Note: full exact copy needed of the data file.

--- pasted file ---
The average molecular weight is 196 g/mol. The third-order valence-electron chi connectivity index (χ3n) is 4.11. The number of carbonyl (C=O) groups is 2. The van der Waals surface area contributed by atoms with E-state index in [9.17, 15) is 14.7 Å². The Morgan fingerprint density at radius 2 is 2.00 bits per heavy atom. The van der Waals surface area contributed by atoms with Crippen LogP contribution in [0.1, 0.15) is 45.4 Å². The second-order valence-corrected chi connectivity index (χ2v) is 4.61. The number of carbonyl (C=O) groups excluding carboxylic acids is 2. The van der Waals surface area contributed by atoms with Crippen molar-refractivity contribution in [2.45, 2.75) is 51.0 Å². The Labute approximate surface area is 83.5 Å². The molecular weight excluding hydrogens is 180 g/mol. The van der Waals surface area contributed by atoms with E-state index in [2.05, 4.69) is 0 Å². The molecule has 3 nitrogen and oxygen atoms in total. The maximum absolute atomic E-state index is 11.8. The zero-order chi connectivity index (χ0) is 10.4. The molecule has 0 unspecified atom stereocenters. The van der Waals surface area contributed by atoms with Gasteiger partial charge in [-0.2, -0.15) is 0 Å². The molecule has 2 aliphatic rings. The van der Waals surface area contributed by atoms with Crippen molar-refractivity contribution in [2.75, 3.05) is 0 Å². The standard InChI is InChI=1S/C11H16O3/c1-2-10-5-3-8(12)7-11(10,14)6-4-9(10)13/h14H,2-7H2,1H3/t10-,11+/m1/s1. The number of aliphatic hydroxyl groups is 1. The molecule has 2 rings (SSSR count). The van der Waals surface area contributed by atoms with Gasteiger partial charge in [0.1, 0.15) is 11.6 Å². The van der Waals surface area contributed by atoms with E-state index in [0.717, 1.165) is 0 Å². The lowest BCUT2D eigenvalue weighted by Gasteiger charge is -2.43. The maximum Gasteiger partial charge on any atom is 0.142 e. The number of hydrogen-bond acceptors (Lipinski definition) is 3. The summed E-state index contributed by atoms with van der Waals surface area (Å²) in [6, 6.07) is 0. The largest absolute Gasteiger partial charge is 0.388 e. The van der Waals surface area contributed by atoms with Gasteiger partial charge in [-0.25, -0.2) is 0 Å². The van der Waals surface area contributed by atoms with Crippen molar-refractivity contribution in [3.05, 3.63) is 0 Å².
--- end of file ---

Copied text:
The average molecular weight is 196 g/mol. The third-order valence-electron chi connectivity index (χ3n) is 4.11. The number of carbonyl (C=O) groups is 2. The van der Waals surface area contributed by atoms with E-state index in [9.17, 15) is 14.7 Å². The Morgan fingerprint density at radius 2 is 2.00 bits per heavy atom. The van der Waals surface area contributed by atoms with Crippen LogP contribution in [0.1, 0.15) is 45.4 Å². The second-order valence-corrected chi connectivity index (χ2v) is 4.61. The number of carbonyl (C=O) groups excluding carboxylic acids is 2. The van der Waals surface area contributed by atoms with Crippen molar-refractivity contribution in [2.45, 2.75) is 51.0 Å². The Labute approximate surface area is 83.5 Å². The molecular weight excluding hydrogens is 180 g/mol. The van der Waals surface area contributed by atoms with E-state index in [2.05, 4.69) is 0 Å². The molecule has 3 nitrogen and oxygen atoms in total. The maximum absolute atomic E-state index is 11.8. The zero-order chi connectivity index (χ0) is 10.4. The molecule has 0 unspecified atom stereocenters. The van der Waals surface area contributed by atoms with Gasteiger partial charge in [-0.2, -0.15) is 0 Å². The molecule has 2 aliphatic rings. The van der Waals surface area contributed by atoms with Crippen molar-refractivity contribution in [2.75, 3.05) is 0 Å². The standard InChI is InChI=1S/C11H16O3/c1-2-10-5-3-8(12)7-11(10,14)6-4-9(10)13/h14H,2-7H2,1H3/t10-,11+/m1/s1. The number of aliphatic hydroxyl groups is 1. The molecule has 2 rings (SSSR count). The van der Waals surface area contributed by atoms with Gasteiger partial charge in [0.1, 0.15) is 11.6 Å². The van der Waals surface area contributed by atoms with E-state index in [0.717, 1.165) is 0 Å². The lowest BCUT2D eigenvalue weighted by Gasteiger charge is -2.43. The maximum Gasteiger partial charge on any atom is 0.142 e. The number of hydrogen-bond acceptors (Lipinski definition) is 3. The summed E-state index contributed by atoms with van der Waals surface area (Å²) in [6, 6.07) is 0. The largest absolute Gasteiger partial charge is 0.388 e. The van der Waals surface area contributed by atoms with Gasteiger partial charge in [-0.25, -0.2) is 0 Å². The van der Waals surface area contributed by atoms with Crippen molar-refractivity contribution in [3.05, 3.63) is 0 Å².